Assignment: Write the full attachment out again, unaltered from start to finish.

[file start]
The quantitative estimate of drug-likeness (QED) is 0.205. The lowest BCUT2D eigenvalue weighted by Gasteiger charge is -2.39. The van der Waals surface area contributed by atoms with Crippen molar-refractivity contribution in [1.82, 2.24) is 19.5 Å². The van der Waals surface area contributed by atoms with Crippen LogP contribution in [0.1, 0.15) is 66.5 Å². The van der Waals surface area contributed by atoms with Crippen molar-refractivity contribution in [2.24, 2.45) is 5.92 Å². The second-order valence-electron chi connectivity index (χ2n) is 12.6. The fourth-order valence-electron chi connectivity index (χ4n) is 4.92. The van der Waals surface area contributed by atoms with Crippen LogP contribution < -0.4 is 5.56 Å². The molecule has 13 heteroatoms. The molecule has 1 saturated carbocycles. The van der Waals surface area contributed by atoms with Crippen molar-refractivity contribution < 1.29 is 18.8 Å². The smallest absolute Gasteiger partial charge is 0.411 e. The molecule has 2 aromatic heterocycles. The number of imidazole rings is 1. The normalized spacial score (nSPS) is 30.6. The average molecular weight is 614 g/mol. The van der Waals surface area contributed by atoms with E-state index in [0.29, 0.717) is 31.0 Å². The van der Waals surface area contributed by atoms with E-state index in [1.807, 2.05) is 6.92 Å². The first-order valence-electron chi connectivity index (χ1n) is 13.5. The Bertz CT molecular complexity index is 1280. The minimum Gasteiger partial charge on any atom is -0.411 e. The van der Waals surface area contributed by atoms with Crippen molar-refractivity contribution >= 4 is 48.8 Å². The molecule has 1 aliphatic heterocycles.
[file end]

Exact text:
The quantitative estimate of drug-likeness (QED) is 0.205. The lowest BCUT2D eigenvalue weighted by Gasteiger charge is -2.39. The van der Waals surface area contributed by atoms with Crippen molar-refractivity contribution in [1.82, 2.24) is 19.5 Å². The van der Waals surface area contributed by atoms with Crippen LogP contribution in [0.1, 0.15) is 66.5 Å². The van der Waals surface area contributed by atoms with Crippen molar-refractivity contribution in [2.24, 2.45) is 5.92 Å². The second-order valence-electron chi connectivity index (χ2n) is 12.6. The fourth-order valence-electron chi connectivity index (χ4n) is 4.92. The van der Waals surface area contributed by atoms with Crippen LogP contribution < -0.4 is 5.56 Å². The molecule has 13 heteroatoms. The molecule has 1 saturated carbocycles. The van der Waals surface area contributed by atoms with Crippen molar-refractivity contribution < 1.29 is 18.8 Å². The smallest absolute Gasteiger partial charge is 0.411 e. The molecule has 2 aromatic heterocycles. The number of imidazole rings is 1. The normalized spacial score (nSPS) is 30.6. The average molecular weight is 614 g/mol. The van der Waals surface area contributed by atoms with E-state index in [0.29, 0.717) is 31.0 Å². The van der Waals surface area contributed by atoms with E-state index in [1.807, 2.05) is 6.92 Å². The first-order valence-electron chi connectivity index (χ1n) is 13.5. The Bertz CT molecular complexity index is 1280. The minimum Gasteiger partial charge on any atom is -0.411 e. The van der Waals surface area contributed by atoms with Crippen molar-refractivity contribution >= 4 is 48.8 Å². The molecule has 1 aliphatic heterocycles.